At first glance U.S. President Donald Trump and North Korean leader Kim Jong Un seem like an unlikely pair. A few years back they were calling each other “Rocket Man” and a “dotard,” and tension between the United States and North Korea was escalating rapidly in 2017. But in a few days they are slated to meet for the second time, and according to Trump they had “fallen in love” not long after their first encounter. What could have created such intimate bond between the two? The common interest that brings the two together is the desire for development — economic development in the case of Kim and property development in the case of Trump.
Even before Kim Jong Un came to power, North Korea pursued the so called “byungjin” policy: the parallel pursuit of nuclear and economic development. Nuclear development was a legacy bestowed upon Kim by his forefathers and was an obligation he had to achieve to secure respect as the new leader. Kim could have settled with having nuclear weapons capability in 2017 and could have simply blamed the United States and economic sanctions for crippling North Korea’s economy. But Kim didn’t settle. He was willing to improve relations with the U.S. and move forward with economic development, and even discuss denuclearization in that process. Not everyone in North Korea would have been happy. Kim is taking substantial political risk by pursuing his economic development agenda.
The other key to the mutual bond is the developer-turned-president, Donald Trump. North Korea has ample development opportunities and Trump most likely senses the potential. Two things are critical for development projects to succeed — financing and cash flow. The wealth nearby in China, Japan, South Korea, and the United States renders North Korea an attractive location for development. Large investments from nearby countries could flow into North Korea if the conditions are right. Moreover, the higher income neighbors could infuse sustainable cash flow to North Korea’s development projects. Trump’s showing of a short film on North Korea’s potential for property development during their first summit meeting was truly an unusual diplomatic pitch. But it attests to Trump’s DNA as a developer.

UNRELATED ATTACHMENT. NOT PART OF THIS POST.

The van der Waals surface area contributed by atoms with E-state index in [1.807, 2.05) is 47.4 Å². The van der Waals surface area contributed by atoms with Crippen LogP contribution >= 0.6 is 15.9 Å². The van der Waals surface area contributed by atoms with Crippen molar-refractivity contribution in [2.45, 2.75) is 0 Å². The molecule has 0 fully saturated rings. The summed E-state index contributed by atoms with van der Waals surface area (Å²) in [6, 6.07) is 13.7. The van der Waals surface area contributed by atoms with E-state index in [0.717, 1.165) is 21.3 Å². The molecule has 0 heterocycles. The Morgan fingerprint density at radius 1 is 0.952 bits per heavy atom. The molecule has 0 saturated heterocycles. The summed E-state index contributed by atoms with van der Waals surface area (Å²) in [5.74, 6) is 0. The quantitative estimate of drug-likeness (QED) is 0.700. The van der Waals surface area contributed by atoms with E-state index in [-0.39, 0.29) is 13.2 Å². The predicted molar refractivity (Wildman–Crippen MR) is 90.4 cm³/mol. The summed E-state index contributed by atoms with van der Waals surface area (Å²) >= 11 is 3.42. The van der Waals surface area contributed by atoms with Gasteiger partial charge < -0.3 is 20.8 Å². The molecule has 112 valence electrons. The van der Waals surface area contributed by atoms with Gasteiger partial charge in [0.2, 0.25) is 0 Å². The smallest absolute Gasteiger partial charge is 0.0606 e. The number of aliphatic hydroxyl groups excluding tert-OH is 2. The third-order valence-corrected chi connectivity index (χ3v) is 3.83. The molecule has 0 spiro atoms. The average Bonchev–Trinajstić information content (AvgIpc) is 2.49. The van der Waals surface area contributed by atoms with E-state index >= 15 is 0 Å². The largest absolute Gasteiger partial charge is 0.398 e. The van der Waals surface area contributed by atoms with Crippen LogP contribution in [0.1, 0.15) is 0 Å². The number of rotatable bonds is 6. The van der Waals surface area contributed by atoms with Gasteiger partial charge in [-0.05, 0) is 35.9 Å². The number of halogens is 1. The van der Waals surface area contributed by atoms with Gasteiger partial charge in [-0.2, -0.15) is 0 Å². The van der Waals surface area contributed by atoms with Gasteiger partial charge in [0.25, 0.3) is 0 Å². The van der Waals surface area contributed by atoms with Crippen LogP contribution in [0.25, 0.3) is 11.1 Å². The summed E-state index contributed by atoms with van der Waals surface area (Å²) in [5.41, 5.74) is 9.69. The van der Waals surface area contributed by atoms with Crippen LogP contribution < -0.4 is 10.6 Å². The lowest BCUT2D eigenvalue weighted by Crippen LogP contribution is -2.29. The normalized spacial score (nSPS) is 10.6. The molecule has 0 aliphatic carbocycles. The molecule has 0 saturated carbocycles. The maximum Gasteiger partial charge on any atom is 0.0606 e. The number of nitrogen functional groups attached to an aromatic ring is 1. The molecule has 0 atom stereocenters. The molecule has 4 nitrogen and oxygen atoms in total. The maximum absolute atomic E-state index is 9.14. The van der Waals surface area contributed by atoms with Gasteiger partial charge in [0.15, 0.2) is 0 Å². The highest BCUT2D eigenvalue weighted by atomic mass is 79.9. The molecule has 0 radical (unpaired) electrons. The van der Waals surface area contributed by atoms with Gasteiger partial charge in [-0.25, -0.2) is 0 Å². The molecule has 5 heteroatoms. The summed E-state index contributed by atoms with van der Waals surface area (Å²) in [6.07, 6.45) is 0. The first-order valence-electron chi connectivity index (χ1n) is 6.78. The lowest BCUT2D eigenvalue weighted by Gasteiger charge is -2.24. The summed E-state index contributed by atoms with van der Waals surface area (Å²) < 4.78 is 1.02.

Trump and Kim share a common desire for development. It is unlikely that the leaders of the United States and North Korea will have this type of bond in the future. Improved U.S.-North Korea relations have the opportunity to offer better economic prospects to the 25 million North Koreans and peace to many more in the surrounding area. If given sufficient breathing room to work out the details, Secretary of State Mike Pompeo, U.S. Special Representative for North Korea Stephen Biegun, and their team may find common ground with the North Koreans and work through a concrete plan when they return from Hanoi. The unexpected chemistry between Trump and Kim has created a unique opportunity.
Yong Suk Lee is the Deputy Director of the Korea Program and an economist at the Freeman Spogli Institute for International Studies at Stanford University.